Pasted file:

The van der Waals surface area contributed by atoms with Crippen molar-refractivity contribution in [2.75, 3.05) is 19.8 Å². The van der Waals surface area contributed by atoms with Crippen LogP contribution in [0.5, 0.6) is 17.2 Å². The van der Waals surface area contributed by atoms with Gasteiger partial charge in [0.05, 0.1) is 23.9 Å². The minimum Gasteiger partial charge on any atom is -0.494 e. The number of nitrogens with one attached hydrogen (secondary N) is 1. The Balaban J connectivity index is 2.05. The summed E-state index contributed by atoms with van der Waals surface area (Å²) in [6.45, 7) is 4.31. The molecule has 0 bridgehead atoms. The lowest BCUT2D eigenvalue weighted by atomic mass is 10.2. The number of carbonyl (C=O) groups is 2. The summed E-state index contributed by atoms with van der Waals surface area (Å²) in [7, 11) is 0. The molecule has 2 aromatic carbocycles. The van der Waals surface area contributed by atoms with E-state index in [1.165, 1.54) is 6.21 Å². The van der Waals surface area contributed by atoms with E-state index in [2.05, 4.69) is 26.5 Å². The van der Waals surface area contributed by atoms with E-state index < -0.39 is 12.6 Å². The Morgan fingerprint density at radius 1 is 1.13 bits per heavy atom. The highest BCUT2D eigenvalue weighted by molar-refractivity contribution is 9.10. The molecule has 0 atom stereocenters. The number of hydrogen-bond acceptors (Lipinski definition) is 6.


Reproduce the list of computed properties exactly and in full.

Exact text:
The van der Waals surface area contributed by atoms with Crippen molar-refractivity contribution in [2.75, 3.05) is 19.8 Å². The van der Waals surface area contributed by atoms with Crippen LogP contribution in [0.5, 0.6) is 17.2 Å². The van der Waals surface area contributed by atoms with Gasteiger partial charge in [0.05, 0.1) is 23.9 Å². The minimum Gasteiger partial charge on any atom is -0.494 e. The number of nitrogens with one attached hydrogen (secondary N) is 1. The Balaban J connectivity index is 2.05. The summed E-state index contributed by atoms with van der Waals surface area (Å²) in [6.45, 7) is 4.31. The molecule has 0 bridgehead atoms. The lowest BCUT2D eigenvalue weighted by atomic mass is 10.2. The number of carbonyl (C=O) groups is 2. The summed E-state index contributed by atoms with van der Waals surface area (Å²) in [7, 11) is 0. The molecule has 2 aromatic carbocycles. The van der Waals surface area contributed by atoms with E-state index in [1.165, 1.54) is 6.21 Å². The van der Waals surface area contributed by atoms with E-state index in [2.05, 4.69) is 26.5 Å². The van der Waals surface area contributed by atoms with E-state index < -0.39 is 12.6 Å². The Morgan fingerprint density at radius 1 is 1.13 bits per heavy atom. The highest BCUT2D eigenvalue weighted by molar-refractivity contribution is 9.10. The molecule has 0 atom stereocenters. The number of hydrogen-bond acceptors (Lipinski definition) is 6.